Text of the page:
2.17 PM

I’m still facing the same view today: beds of trees, a tropical forest manifested in the form of parking lot. I have my earphones on without playing any music or video. It’s a habit of mine, putting my earphones and look busy in my corner. In fact, I’m busy listening to my colleagues’ small meeting, a car alarm going off somewhere down there, a public service announcement in nearby intersection, and some random background noise made by people around.

I wrote something a while back about looking for freedom in a big city. I know, it’s probably impossible to found something as abstract as freedom. Now, I want to make another walk through of my day. My boring and mundane Monday.

I started off the day with a tiring household issue about one of our domestic workers who’s always asking for more just to satisfy her own daughter who’s treating her like her babysitter instead of her mother. I walked to a nearby convenient store to buy a pack of cig for my mom, said hi to the parking guy, and he made a joke about how I’m always busy working lately. At the convenient store, I saw a lot of people getting ready to work. I overheard one of them said “Sebat dulu sebelum setres” that means one more cigarette before stress comes our way. It’s strangely beautiful to see people gather together to smoke and talk about traffic and routines.

Okay, maybe it’s not that beautiful, but I’m easily entertained.

I went to work by motorcycle today (as a passenger), and took some pictures of my office’s neighborhood while I was on the bike. What I love about taking pictures and get caught is sometimes the subject just started to pose for the camera. Being the easily entertained person I am, I was fucking entertained. I was dropped in the back of the building, and the security noticed the change in me right away. “Purple hair! Nice!” in English, probably because I almost always speak English at work. The security on my floor also said the same thing, and some of my colleagues also complimented my new do, and I was so confused about how should I respond to them.

I’m bad at compliments. I’m not going to exaggerate anything here, but I’m not used of getting compliments from anyone. I’m a background actor. I’m not good looking, not a genius, and not an over achiever. So, every time someone compliments me (rare event) I would literally just freeze and say “Okaaaay??? Thanks??”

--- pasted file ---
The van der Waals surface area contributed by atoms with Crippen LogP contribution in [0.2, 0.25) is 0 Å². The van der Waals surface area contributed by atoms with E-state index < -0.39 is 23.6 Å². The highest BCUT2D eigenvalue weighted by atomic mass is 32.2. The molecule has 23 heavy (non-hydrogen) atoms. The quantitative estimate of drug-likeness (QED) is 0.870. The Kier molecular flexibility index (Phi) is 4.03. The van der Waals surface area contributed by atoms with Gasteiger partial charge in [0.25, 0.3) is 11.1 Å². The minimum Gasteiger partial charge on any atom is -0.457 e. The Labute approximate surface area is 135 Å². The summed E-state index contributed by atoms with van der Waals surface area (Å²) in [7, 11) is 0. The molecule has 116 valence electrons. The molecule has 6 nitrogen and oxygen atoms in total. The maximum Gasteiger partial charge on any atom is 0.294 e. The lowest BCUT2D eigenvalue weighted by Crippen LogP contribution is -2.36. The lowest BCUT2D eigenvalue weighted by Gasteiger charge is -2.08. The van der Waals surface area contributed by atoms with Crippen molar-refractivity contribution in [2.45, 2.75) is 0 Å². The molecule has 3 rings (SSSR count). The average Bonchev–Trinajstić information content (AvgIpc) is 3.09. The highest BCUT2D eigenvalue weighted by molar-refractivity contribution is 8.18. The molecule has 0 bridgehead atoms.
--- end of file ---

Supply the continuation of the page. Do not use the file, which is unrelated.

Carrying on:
Then, I went to my desk, turned on my laptop, and opened my social media. An online friend sent me a message on Facebook saying that he asked his girlfriend to add me on Facebook because according to him I post ‘cool stuffs’. Another nice thing to hear today. Which is weird because I only post things about feminism, dank memes, and social and cultural issue awareness posts. I also think that I over-post sometimes and annoy people with my typical SJW posts. I’m still trying to digest the fact that SOMEONE I’VE NEVER MET, LIVES IN FRANCE, AND ONLY TALK LIKE TWICE A YEAR CASUALLY ASKED HIS GIRLFRIEND TO ADD ME BECAUSE HE THINKS I POST COOL SHITS.


Another weird/nice thing that happened to me today was when I went to a small Padang restaurant near the office with a couple of my friends for lunch. There was no seat left, and I almost panicked. My social anxiety started to act up because we had to share a table with an unknown man who was having a cigarette in the corner of the room. I have no problems with the way he looks or anything, it was just my social anxiety. Social anxiety is why I have a really hard time making friends. Talking to a complete stranger is just a hard thing for me to do. I automatically think that people hate me, that’s it. I spent my first day of high school eating in the toilet because I had no courage to talk to strangers and to sit next to them. Anyway, we started to eat our lunch, and this man started a conversation with one of my friends because we kept talking to each other in English. My friend told him that one of us is Korean, so it’s only fair to speak English to each other because she doesn’t speak Bahasa Indonesia. Then, he told us about his backgrounds and started to lecture us that all religions are good and the only thing that matters is having a good heart, and ask us to be a good generation.

Long story short, he prayed for us.

As the conversation progressed, he said to us that he’s a priest, and he thought that it was a nice thing for us to join him to eat in his table and made a conversation without judging him. Meeting nice people always give me a weird kind of warmth. We didn’t even know each other’s name, and he just prayed good things for us and ask us to promise him to let our Korean friend knows what he was talking about: to be a good person, have a good heart, be down to earth, and treat others respectfully.

I believe in the kindness of strangers. It feels freeing to see people being kind to one another. Even as little as a small talk from generation to generation. A message from a friend from another side of the earth. Conversation. Human interaction is always a beautiful thing to experience. In the age of personal space and ‘don’t-talk-to-strangers’, being exposed to a social scene is just freeing. I wouldn’t know about that priest’s interesting background if I followed my anxiety and decided to take away my lunch. Or if I pretended that I wasn’t taking a picture of that little alley near my office building just because someone caught me in the act.

It’s nice to realise that I am a person for once. Even I only act as a random passerby in people’s lives. A background.

(Feature image was taken in Hammersonic, another event where I experienced many kindness from strangers)


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